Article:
The emancipation of
translation & abridgement by
of the original
Historia de San Martín
hardcover - 564 pages - In English
Library of Congress Control Number: 0
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The title of this translation is the second title of the original “History of San Martin”. This transposition of title is an index to the relation which the translation bears to the original. This latter is truly a biography of San Martin, whose life could not be understood unless very full accounts were given of the events in which he took so prominent a part, therefore the biography is also a history.
No man who plays a prominent part in the history of a revolution can escape becoming involved in disputes with his contemporaries, and in many intricate questions which are of interest only to a very small number of their successors. These disputes and those questions greatly affect the career of a man, but have small influence upon the history of a Nation. Of such troubles San Martin had his full share, his biographer has entered fully into them, and with much detail has given proofs of the correctness of the view he takes of them. These details are, for the most part, suppressed in the translation, and all matters concerning San martin himself are greatly curtailed, while prominence is give to the events of the times in which the scene passes. The translation is thus a history in which enter the biographies of the two principal personages, San Martin and Bolivar.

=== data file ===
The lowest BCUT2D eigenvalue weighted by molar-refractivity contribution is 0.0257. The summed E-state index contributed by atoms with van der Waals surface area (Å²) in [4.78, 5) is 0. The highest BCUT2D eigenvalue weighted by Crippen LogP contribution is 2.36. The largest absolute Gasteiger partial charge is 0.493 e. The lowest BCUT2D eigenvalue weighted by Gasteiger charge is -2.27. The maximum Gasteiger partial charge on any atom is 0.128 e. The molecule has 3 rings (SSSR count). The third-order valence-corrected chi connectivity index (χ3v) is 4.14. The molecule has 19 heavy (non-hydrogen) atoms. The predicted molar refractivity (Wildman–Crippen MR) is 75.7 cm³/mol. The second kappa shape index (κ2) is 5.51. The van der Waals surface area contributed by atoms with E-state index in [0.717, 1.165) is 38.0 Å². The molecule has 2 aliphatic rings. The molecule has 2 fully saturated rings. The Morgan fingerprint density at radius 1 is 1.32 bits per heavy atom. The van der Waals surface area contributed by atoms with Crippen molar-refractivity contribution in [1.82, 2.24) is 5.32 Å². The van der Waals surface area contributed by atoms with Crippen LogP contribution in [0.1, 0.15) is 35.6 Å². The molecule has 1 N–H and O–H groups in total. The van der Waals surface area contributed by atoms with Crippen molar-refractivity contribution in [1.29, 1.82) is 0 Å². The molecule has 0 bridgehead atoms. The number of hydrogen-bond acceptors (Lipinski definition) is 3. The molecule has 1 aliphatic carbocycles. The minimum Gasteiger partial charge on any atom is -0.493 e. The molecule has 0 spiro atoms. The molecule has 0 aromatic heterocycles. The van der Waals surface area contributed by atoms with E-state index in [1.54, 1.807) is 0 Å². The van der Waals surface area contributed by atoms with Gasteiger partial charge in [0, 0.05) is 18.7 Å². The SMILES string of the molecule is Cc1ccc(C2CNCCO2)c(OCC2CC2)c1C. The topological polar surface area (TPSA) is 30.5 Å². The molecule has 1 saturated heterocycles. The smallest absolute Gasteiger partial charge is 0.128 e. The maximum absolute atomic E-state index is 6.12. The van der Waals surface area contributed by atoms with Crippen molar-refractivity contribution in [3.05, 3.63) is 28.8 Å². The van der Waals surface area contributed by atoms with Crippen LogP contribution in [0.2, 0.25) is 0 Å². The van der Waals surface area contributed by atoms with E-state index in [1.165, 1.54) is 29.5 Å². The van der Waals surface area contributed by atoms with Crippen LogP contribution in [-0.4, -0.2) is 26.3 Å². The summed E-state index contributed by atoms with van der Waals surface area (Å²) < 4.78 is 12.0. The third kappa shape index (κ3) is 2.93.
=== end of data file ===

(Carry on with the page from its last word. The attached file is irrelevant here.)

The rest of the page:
This translation is intended only for the general mass of English-speaking readers, to whom minute details are wearisome, and is thus in every part a condensation of the copious accounts which are given in the original of the stirring events described. The student of history will not find in it that ample information which he requires, in order fully to understand the subject in all its bearings; for him the original provides a mine of historic wealth, enriched as it is with notes and with a voluminous appendix.
London, March, 1893
1821–1906, Argentine statesman, general, and author, president of the republic (1862–68). An opponent of Juan Manuel de Rosas, he was forced into exile and had a colorful career as a soldier and journalist in Uruguay, Bolivia, Peru, and Chile. He returned to aid Urquiza in defeating Rosas (1852). A leader of the revolt of Buenos Aires against Urquiza’s federal system, Mitre held important posts in the provincial government after Buenos Aires seceded from the confederation. He was defeated by Urquiza in the civil war of 1859, and Buenos Aires reentered the confederation. As governor after 1860, he again assumed leadership when fresh difficulties led to open war in 1861. At Pavón he won a victory for Buenos Aires; he then assumed national authority. In Oct., 1862, Mitre was elected president, and national political unity was finally achieved; a period of internal progress and reform began. He served for a time as commander of the allied forces of Argentina, Brazil, and Uruguay in the war against Paraguay. His political views led to attacks by Alberdi. In 1868, Mitre was succeeded as president by Sarmiento, and although still a force in politics, he devoted himself chiefly to literary work. He founded La Nación (Buenos Aires), which became one of South America’s leading newspapers. Mitre was known in his youth as a poet and in later years as a historian. His important historical works are Historia de Belgrano (1858–59, 4th ed. 1887) and this Historia de San Martín y de la emancipación sudamericana (1877–88), translated and published in London at his request by William Pilling as The Emancipation of South America, (1893).